Some thoughts, pre-trip

In about four days, I’ll be heading to London and Prague for a week. I’m putting the final touches on my packing, checking my to-do list and making sure I have everything printed out that we’ll need. I’m very excited to see my boyfriend again after almost a year apart.

I wanted to share a final list of what all we’ll be doing. I’m actually pretty amazed that we’ll be able to fit it all inside a week, and it’s a testament to our teamwork and planning abilities. So without further ado, here are the highlights of our upcoming trip:

  • The National Gallery in London
  • The British Museum
  • A proper curry dinner
  • BBC Proms concert featuring Yo-Yo Ma
  • The Spanish Synagogue and Old Jewish Cemetery in Prague
  • Prague Castle and St. Vitus Cathedral
  • Our Lady Victorious church
  • An evening Prague ghost tour
  • A visit to Petrin Hill and the Stefanik Observatory in Prague
  • Lunch at a Michelin-starred restaurant
  • The Beer Museum
  • An alternative walking tour of Prague
  • A Prague cocktail bar specializing in Prohibition-era drinks
  • A breakout game in Prague
  • A boat tour on the Vltava River
  • SkyGarden in London
  • Borough Market in London
  • The Tate Modern
  • Dinner with one of my friends in London
  • “Much Ado About Nothing” at the Globe Theatre
  • A picnic in Hyde Park
  • Harrods
  • The Victoria & Albert Museum
  • Two “secret” places we’ve each picked out to surprise the other

It’s a lot, isn’t it? And yet somehow we’ll be doing it, and more. I can’t wait.

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Trip-planning as a couple

As September gets closer, I’m putting final touches on my planned holiday with my boyfriend. This isn’t our first vacation together, but it’s the first one that requires international travel for both of us, and the first one to require substantial planning and booking ahead of time. With our previous trip to Manchester and the Lake District, we showed up at hotels where we’d booked, ate where we wanted and went to whatever museums we wanted. It was generally unhurried and relaxed. This year, though, the planning is more intensive.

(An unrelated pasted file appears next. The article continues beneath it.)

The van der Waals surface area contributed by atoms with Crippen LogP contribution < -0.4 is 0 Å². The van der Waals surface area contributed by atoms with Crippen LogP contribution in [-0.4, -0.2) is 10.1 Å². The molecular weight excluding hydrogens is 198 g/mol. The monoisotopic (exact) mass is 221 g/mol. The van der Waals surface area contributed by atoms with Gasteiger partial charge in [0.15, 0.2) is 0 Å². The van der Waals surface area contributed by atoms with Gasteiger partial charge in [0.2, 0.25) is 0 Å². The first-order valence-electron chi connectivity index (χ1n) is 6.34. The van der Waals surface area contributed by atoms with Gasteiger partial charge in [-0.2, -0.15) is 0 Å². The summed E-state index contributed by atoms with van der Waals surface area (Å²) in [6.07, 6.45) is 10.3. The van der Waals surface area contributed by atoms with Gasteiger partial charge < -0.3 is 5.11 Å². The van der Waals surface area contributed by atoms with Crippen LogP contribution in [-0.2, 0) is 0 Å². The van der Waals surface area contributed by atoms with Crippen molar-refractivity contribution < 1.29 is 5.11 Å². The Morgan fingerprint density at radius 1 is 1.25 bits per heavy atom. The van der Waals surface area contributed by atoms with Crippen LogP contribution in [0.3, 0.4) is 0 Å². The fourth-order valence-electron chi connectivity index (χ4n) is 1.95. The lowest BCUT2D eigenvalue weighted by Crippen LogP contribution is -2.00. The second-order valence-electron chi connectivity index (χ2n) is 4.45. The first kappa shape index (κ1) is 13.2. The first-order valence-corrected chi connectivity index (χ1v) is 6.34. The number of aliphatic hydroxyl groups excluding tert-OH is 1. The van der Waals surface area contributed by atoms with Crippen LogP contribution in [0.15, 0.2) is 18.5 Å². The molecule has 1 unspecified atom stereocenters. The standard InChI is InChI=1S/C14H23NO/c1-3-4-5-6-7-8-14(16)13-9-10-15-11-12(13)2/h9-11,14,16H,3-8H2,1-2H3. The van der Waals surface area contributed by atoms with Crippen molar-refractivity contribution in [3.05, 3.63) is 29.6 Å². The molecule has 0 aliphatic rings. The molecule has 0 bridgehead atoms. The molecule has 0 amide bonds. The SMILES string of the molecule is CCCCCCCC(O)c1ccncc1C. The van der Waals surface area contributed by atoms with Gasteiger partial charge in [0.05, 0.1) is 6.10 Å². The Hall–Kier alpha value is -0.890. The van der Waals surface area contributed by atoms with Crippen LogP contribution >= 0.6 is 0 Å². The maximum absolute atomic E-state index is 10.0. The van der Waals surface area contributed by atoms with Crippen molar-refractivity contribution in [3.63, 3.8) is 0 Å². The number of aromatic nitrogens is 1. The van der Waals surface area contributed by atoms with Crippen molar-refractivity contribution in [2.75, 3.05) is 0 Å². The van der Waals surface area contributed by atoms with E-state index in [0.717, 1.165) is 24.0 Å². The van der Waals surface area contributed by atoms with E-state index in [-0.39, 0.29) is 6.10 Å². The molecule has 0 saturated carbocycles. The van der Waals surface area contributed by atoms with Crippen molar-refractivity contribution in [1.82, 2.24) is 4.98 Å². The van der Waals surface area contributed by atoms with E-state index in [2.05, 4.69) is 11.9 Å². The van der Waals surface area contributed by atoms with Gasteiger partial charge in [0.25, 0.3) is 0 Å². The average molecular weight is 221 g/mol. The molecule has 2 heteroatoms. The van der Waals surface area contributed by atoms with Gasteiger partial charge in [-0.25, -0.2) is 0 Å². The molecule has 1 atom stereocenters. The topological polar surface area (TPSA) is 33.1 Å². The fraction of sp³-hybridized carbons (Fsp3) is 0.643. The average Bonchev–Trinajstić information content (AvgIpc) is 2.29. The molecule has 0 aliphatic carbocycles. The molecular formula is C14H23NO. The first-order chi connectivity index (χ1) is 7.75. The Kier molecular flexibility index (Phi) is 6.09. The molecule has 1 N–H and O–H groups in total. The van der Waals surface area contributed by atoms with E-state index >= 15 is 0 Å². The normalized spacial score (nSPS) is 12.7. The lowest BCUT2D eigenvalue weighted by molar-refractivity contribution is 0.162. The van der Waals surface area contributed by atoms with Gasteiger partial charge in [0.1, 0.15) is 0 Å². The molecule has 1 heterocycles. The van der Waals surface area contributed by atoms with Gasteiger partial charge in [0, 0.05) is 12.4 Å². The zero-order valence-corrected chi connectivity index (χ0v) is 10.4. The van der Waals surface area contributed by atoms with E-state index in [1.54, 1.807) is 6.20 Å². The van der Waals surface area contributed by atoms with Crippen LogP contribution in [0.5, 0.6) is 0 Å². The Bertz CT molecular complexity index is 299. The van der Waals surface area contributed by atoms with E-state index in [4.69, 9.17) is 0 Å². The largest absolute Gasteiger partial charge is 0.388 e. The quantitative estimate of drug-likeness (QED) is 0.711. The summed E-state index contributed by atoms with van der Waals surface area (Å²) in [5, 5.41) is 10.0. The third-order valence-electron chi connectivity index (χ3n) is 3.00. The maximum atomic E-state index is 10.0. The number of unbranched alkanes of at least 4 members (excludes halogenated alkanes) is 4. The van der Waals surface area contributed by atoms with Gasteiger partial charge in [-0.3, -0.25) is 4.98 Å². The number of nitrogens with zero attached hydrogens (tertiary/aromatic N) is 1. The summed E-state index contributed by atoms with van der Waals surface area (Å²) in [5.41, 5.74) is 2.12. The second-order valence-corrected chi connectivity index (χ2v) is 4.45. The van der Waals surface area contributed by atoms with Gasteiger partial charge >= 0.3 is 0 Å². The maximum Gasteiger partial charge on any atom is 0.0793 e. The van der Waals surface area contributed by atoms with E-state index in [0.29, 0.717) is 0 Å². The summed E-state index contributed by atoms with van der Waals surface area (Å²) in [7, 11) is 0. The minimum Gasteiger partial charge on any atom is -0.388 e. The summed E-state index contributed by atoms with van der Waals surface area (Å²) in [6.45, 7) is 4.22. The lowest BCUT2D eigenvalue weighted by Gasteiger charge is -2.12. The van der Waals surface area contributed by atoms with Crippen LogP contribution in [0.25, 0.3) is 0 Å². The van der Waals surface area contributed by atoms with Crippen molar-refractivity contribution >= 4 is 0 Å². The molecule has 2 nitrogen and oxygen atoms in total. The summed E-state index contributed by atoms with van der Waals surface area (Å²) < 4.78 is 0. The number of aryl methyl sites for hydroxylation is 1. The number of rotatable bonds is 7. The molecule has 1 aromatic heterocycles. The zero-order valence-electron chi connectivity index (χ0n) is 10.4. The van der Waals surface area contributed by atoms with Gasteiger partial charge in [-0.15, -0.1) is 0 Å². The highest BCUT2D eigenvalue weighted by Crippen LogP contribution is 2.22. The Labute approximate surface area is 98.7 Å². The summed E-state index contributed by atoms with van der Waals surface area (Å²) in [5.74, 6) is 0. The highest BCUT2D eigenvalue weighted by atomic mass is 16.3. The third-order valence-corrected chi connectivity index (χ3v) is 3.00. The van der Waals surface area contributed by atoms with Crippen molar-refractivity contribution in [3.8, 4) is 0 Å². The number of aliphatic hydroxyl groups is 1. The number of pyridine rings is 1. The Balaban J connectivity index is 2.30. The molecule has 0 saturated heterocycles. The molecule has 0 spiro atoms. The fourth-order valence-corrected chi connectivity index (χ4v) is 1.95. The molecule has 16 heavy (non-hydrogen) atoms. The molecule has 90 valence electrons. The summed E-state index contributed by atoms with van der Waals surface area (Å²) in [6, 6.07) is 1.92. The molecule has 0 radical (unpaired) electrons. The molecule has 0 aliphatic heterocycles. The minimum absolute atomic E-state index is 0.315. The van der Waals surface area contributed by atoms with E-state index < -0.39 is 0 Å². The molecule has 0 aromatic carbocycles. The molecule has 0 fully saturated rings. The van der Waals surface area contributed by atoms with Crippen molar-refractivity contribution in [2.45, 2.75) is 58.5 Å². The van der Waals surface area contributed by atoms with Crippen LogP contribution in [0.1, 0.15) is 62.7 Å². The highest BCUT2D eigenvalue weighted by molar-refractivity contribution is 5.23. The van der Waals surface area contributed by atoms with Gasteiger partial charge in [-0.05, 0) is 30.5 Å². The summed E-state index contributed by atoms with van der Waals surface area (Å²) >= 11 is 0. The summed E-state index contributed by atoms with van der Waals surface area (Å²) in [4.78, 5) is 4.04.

I booked my flight for September back in March, and at about that same time, booked tickets to see “Much Ado About Nothing” at the Globe Theatre in London. This was for a play six months away and seats were still mostly sold out or unavailable. This past weekend, I managed to secure tickets for a Yo-Yo Ma solo performance at Royal Albert Hall, part of the BBC Proms concert series. The tickets sold out the same day they became available and I was lucky to get them.

Still ahead for booking: our return flight to Prague, Gatwick Express return tickets, tickets to visit the Sky Garden in London, ghost tour tickets in Prague, the Prague Card combination museum/transit pass, seven of our eight nights in hotels, some restaurants (including the Michelin-starred Alcron in Prague) and Thorpe Park tickets. Some things we’re doing were my idea, some were his idea and some came from both of us. It’s compromise, and it’s wonderful.

Just thinking about the sheer amount of stuff we’re fitting into this week is taxing. But that also makes it unique and amazing, the second in what I hope will be an extensive series of holidays, both long and short, for us as partners.

I’ve heard before that if you and your partner can travel successfully together, you’ll be OK. While we didn’t travel too extensively last time, we were able to catch trains and find hotels smoothly. I’d say we passed the initial hurdle. We didn’t fight or get frustrated with each other. This coming trip will require a little more coordination and put us more to the test, but I can’t wait. I love talking about it with my boyfriend and I love the two of us working together to create an experience that’s ours.